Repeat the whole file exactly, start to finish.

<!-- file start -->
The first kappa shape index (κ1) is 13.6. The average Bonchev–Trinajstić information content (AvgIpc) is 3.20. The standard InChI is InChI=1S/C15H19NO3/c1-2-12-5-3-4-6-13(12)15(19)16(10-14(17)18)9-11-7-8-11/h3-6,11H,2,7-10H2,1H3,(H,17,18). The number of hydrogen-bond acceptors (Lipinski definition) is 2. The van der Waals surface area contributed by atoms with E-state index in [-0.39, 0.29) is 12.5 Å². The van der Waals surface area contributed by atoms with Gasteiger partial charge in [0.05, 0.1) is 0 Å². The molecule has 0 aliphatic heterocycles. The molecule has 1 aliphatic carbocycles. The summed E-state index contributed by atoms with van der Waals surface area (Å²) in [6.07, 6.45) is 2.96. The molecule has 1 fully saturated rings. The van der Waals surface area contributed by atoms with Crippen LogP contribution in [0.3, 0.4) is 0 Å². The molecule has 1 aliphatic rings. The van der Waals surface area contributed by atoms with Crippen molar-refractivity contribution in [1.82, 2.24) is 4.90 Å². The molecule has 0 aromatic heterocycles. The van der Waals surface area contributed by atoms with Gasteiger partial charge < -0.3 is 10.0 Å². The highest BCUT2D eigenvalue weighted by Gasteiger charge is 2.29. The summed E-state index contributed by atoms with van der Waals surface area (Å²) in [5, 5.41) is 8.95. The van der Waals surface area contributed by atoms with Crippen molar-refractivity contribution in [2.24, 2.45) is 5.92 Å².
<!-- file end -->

The first kappa shape index (κ1) is 13.6. The average Bonchev–Trinajstić information content (AvgIpc) is 3.20. The standard InChI is InChI=1S/C15H19NO3/c1-2-12-5-3-4-6-13(12)15(19)16(10-14(17)18)9-11-7-8-11/h3-6,11H,2,7-10H2,1H3,(H,17,18). The number of hydrogen-bond acceptors (Lipinski definition) is 2. The van der Waals surface area contributed by atoms with E-state index in [-0.39, 0.29) is 12.5 Å². The van der Waals surface area contributed by atoms with Gasteiger partial charge in [0.05, 0.1) is 0 Å². The molecule has 0 aliphatic heterocycles. The molecule has 1 aliphatic carbocycles. The summed E-state index contributed by atoms with van der Waals surface area (Å²) in [6.07, 6.45) is 2.96. The molecule has 1 fully saturated rings. The van der Waals surface area contributed by atoms with Crippen LogP contribution in [0.3, 0.4) is 0 Å². The molecule has 1 aliphatic rings. The van der Waals surface area contributed by atoms with Crippen molar-refractivity contribution in [1.82, 2.24) is 4.90 Å². The molecule has 0 aromatic heterocycles. The van der Waals surface area contributed by atoms with Gasteiger partial charge < -0.3 is 10.0 Å². The highest BCUT2D eigenvalue weighted by Gasteiger charge is 2.29. The summed E-state index contributed by atoms with van der Waals surface area (Å²) in [5, 5.41) is 8.95. The van der Waals surface area contributed by atoms with Crippen molar-refractivity contribution in [2.24, 2.45) is 5.92 Å².